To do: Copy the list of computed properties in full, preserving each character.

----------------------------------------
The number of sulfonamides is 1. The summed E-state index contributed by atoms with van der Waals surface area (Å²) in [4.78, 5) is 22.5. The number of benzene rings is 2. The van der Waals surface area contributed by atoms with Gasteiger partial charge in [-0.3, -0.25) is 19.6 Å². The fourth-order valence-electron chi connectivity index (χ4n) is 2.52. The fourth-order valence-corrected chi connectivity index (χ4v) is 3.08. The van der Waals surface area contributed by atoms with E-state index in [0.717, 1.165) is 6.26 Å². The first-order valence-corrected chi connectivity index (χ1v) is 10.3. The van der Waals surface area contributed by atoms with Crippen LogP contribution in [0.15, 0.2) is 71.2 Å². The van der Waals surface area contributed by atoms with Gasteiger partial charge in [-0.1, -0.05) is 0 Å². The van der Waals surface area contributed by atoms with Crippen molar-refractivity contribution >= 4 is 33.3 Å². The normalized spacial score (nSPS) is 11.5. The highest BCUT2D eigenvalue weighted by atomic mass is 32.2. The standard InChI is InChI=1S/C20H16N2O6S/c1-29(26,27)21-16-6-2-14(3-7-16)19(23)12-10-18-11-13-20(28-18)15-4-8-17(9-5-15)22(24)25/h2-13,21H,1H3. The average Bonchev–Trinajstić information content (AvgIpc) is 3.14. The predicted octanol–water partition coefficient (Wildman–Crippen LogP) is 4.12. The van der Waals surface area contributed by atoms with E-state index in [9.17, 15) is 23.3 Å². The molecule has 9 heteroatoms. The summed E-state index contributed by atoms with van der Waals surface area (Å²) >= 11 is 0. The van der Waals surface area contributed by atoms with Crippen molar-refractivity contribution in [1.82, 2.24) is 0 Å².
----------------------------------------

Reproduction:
The number of sulfonamides is 1. The summed E-state index contributed by atoms with van der Waals surface area (Å²) in [4.78, 5) is 22.5. The number of benzene rings is 2. The van der Waals surface area contributed by atoms with Gasteiger partial charge in [-0.3, -0.25) is 19.6 Å². The fourth-order valence-electron chi connectivity index (χ4n) is 2.52. The fourth-order valence-corrected chi connectivity index (χ4v) is 3.08. The van der Waals surface area contributed by atoms with E-state index in [0.717, 1.165) is 6.26 Å². The first-order valence-corrected chi connectivity index (χ1v) is 10.3. The van der Waals surface area contributed by atoms with Crippen LogP contribution in [0.15, 0.2) is 71.2 Å². The van der Waals surface area contributed by atoms with Gasteiger partial charge in [-0.1, -0.05) is 0 Å². The van der Waals surface area contributed by atoms with Crippen molar-refractivity contribution >= 4 is 33.3 Å². The normalized spacial score (nSPS) is 11.5. The highest BCUT2D eigenvalue weighted by atomic mass is 32.2. The standard InChI is InChI=1S/C20H16N2O6S/c1-29(26,27)21-16-6-2-14(3-7-16)19(23)12-10-18-11-13-20(28-18)15-4-8-17(9-5-15)22(24)25/h2-13,21H,1H3. The average Bonchev–Trinajstić information content (AvgIpc) is 3.14. The predicted octanol–water partition coefficient (Wildman–Crippen LogP) is 4.12. The van der Waals surface area contributed by atoms with E-state index in [9.17, 15) is 23.3 Å². The molecule has 9 heteroatoms. The summed E-state index contributed by atoms with van der Waals surface area (Å²) >= 11 is 0. The van der Waals surface area contributed by atoms with Crippen molar-refractivity contribution in [1.82, 2.24) is 0 Å².